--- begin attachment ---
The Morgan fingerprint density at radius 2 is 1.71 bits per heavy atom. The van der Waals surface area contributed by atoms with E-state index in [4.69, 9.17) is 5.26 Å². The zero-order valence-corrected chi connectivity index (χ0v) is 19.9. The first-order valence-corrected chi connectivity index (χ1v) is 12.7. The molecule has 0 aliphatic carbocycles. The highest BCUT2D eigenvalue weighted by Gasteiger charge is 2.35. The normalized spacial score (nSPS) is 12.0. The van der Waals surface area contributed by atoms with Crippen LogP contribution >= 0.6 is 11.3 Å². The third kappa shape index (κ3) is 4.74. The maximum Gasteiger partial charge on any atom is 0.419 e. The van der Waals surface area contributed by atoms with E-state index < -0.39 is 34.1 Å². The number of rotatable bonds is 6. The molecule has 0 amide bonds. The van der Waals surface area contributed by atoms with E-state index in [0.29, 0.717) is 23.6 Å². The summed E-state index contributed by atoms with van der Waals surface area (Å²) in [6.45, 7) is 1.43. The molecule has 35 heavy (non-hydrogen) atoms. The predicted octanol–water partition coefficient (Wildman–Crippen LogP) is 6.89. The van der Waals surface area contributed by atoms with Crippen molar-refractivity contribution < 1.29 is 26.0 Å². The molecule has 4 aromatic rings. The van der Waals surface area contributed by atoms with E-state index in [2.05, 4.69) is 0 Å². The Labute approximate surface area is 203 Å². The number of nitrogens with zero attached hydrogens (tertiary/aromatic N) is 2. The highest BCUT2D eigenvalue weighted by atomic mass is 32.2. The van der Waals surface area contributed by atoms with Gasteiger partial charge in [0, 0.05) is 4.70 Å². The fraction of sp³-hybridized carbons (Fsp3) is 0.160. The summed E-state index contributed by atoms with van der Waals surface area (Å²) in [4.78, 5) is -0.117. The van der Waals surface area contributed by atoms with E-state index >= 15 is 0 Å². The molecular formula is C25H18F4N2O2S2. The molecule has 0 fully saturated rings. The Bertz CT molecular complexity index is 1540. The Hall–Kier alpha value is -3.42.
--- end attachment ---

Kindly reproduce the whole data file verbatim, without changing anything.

The Morgan fingerprint density at radius 2 is 1.71 bits per heavy atom. The van der Waals surface area contributed by atoms with E-state index in [4.69, 9.17) is 5.26 Å². The zero-order valence-corrected chi connectivity index (χ0v) is 19.9. The first-order valence-corrected chi connectivity index (χ1v) is 12.7. The molecule has 0 aliphatic carbocycles. The highest BCUT2D eigenvalue weighted by Gasteiger charge is 2.35. The normalized spacial score (nSPS) is 12.0. The van der Waals surface area contributed by atoms with Crippen LogP contribution >= 0.6 is 11.3 Å². The third kappa shape index (κ3) is 4.74. The maximum Gasteiger partial charge on any atom is 0.419 e. The van der Waals surface area contributed by atoms with E-state index < -0.39 is 34.1 Å². The number of rotatable bonds is 6. The molecule has 0 amide bonds. The van der Waals surface area contributed by atoms with E-state index in [0.29, 0.717) is 23.6 Å². The summed E-state index contributed by atoms with van der Waals surface area (Å²) in [6.45, 7) is 1.43. The molecule has 35 heavy (non-hydrogen) atoms. The predicted octanol–water partition coefficient (Wildman–Crippen LogP) is 6.89. The van der Waals surface area contributed by atoms with Crippen molar-refractivity contribution < 1.29 is 26.0 Å². The molecule has 4 aromatic rings. The van der Waals surface area contributed by atoms with E-state index in [2.05, 4.69) is 0 Å². The Labute approximate surface area is 203 Å². The number of nitrogens with zero attached hydrogens (tertiary/aromatic N) is 2. The highest BCUT2D eigenvalue weighted by atomic mass is 32.2. The van der Waals surface area contributed by atoms with Gasteiger partial charge in [0, 0.05) is 4.70 Å². The fraction of sp³-hybridized carbons (Fsp3) is 0.160. The summed E-state index contributed by atoms with van der Waals surface area (Å²) in [4.78, 5) is -0.117. The van der Waals surface area contributed by atoms with E-state index >= 15 is 0 Å². The molecular formula is C25H18F4N2O2S2. The molecule has 0 fully saturated rings. The Bertz CT molecular complexity index is 1540. The Hall–Kier alpha value is -3.42.